It’s a space that calms you upon entering; an entire room dedicated to taking breaths in and out, connecting mind to body, and returning home to yourself. This is the concept of a breathing room, as discussed in the fourth chapter of Making Space by Thich Nhat Hanh.
Just as we have a kitchen for cooking and a bedroom for sleeping, Nhat Hanh believes that a breathing room is a necessary part of every home. It actually doesn’t even have to be an entire room – if you have limited space, even just a corner or a little portion of a room will do.
I love the idea that such a room brings with it the quality of immunity. “There needs to be an agreement in advance that everyone respects the breathing area,” Nhat Hanh says. “Once you’re in the breathing room or breathing corner, no one can shout at you anymore. You have immunity.”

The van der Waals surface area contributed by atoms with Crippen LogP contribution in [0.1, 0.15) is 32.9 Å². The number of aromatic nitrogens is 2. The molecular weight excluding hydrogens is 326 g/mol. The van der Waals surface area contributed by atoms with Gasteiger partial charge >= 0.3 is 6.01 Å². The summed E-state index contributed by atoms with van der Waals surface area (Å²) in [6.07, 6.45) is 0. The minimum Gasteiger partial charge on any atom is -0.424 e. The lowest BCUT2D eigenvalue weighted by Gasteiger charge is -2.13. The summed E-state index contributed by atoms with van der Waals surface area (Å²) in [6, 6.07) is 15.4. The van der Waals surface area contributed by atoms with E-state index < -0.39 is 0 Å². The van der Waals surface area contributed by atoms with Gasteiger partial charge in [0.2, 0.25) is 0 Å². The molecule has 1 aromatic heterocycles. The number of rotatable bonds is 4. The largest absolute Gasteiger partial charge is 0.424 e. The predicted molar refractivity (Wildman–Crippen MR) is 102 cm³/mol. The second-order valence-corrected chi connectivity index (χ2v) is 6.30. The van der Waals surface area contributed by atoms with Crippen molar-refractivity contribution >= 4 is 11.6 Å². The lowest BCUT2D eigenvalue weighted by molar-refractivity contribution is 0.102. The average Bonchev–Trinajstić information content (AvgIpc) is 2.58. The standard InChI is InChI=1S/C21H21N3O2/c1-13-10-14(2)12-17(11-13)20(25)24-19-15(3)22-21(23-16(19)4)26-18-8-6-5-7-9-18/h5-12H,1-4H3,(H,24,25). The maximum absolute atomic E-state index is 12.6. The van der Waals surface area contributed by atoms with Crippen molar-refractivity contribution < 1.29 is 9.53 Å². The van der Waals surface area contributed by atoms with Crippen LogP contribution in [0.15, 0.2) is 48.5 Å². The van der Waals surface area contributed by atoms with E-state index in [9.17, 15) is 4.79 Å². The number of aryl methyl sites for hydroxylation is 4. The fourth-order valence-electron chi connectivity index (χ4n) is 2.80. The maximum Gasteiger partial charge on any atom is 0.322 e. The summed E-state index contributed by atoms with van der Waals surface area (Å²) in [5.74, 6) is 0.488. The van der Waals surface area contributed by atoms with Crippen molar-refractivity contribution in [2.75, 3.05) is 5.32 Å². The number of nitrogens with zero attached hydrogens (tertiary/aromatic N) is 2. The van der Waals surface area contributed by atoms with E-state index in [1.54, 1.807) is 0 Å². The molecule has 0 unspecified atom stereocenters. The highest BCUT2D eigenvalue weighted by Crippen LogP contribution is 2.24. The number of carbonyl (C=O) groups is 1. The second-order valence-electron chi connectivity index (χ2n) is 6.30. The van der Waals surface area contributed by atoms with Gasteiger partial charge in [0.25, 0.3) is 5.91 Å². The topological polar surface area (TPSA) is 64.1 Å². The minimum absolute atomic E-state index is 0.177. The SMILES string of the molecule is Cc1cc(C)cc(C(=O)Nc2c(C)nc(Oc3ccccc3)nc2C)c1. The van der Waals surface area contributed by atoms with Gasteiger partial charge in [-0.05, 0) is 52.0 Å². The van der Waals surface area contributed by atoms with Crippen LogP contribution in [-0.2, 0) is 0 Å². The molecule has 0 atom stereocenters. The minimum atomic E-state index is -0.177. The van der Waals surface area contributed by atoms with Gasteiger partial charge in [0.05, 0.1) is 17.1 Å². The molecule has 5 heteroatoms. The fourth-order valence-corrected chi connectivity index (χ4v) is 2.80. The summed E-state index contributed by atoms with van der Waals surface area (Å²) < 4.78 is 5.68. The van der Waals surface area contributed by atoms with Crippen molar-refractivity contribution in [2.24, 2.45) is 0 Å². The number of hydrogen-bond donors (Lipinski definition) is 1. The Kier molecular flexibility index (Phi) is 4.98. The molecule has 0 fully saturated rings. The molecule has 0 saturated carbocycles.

Whenever you’re feeling upset, anxious, or mad… enter the breathing room and bring yourself to a state of instant peace. Even a few minutes spent in the breathing area can help ease your discomfort – and develop a better understanding of why you’re feeling that way to begin with.
At the start and end of each breathing session, it may be helpful to invite the bell, as discussed in chapter 5. You can also invite the bell during a meditation session, to help bring your thoughts to a lull and come back into the present moment.
You can keep a bell in any area of your home – especially a busy area. When there is a lot going on, anyone is welcome to invite the bell, calling everyone to pause what they’re doing and take three mindful breaths. This can really create a powerful sense of peace in the room in a matter of moments.
I keep a singing bowl in my bedroom, and I like to invite it at the end of the night, before I go to sleep. Every time I hear it, I’m reminded to slow down and connect to my breath. It’s a beautiful way to bring calmness to the body and mind before drifting off into dreamland.
+ Do any of you have a breathing space in your home? Do you invite the bell, as well?